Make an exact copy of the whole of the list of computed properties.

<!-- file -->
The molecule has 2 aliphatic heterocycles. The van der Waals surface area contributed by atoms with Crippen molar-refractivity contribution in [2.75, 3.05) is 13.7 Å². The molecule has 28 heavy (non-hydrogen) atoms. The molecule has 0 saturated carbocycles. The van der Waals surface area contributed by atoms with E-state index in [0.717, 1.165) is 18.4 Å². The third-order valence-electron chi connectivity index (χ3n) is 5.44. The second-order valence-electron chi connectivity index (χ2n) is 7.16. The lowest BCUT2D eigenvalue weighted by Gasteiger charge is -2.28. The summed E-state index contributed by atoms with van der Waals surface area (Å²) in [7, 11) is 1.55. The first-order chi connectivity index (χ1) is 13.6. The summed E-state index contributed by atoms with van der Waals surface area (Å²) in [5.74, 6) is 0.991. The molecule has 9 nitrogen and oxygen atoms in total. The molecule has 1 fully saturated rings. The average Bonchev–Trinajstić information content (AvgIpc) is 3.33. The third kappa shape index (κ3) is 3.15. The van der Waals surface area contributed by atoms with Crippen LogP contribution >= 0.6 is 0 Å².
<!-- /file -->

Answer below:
The molecule has 2 aliphatic heterocycles. The van der Waals surface area contributed by atoms with Crippen molar-refractivity contribution in [2.75, 3.05) is 13.7 Å². The molecule has 28 heavy (non-hydrogen) atoms. The molecule has 0 saturated carbocycles. The van der Waals surface area contributed by atoms with E-state index in [0.717, 1.165) is 18.4 Å². The third-order valence-electron chi connectivity index (χ3n) is 5.44. The second-order valence-electron chi connectivity index (χ2n) is 7.16. The lowest BCUT2D eigenvalue weighted by Gasteiger charge is -2.28. The summed E-state index contributed by atoms with van der Waals surface area (Å²) in [7, 11) is 1.55. The first-order chi connectivity index (χ1) is 13.6. The summed E-state index contributed by atoms with van der Waals surface area (Å²) in [5.74, 6) is 0.991. The molecule has 9 nitrogen and oxygen atoms in total. The molecule has 1 fully saturated rings. The average Bonchev–Trinajstić information content (AvgIpc) is 3.33. The third kappa shape index (κ3) is 3.15. The van der Waals surface area contributed by atoms with Crippen LogP contribution >= 0.6 is 0 Å².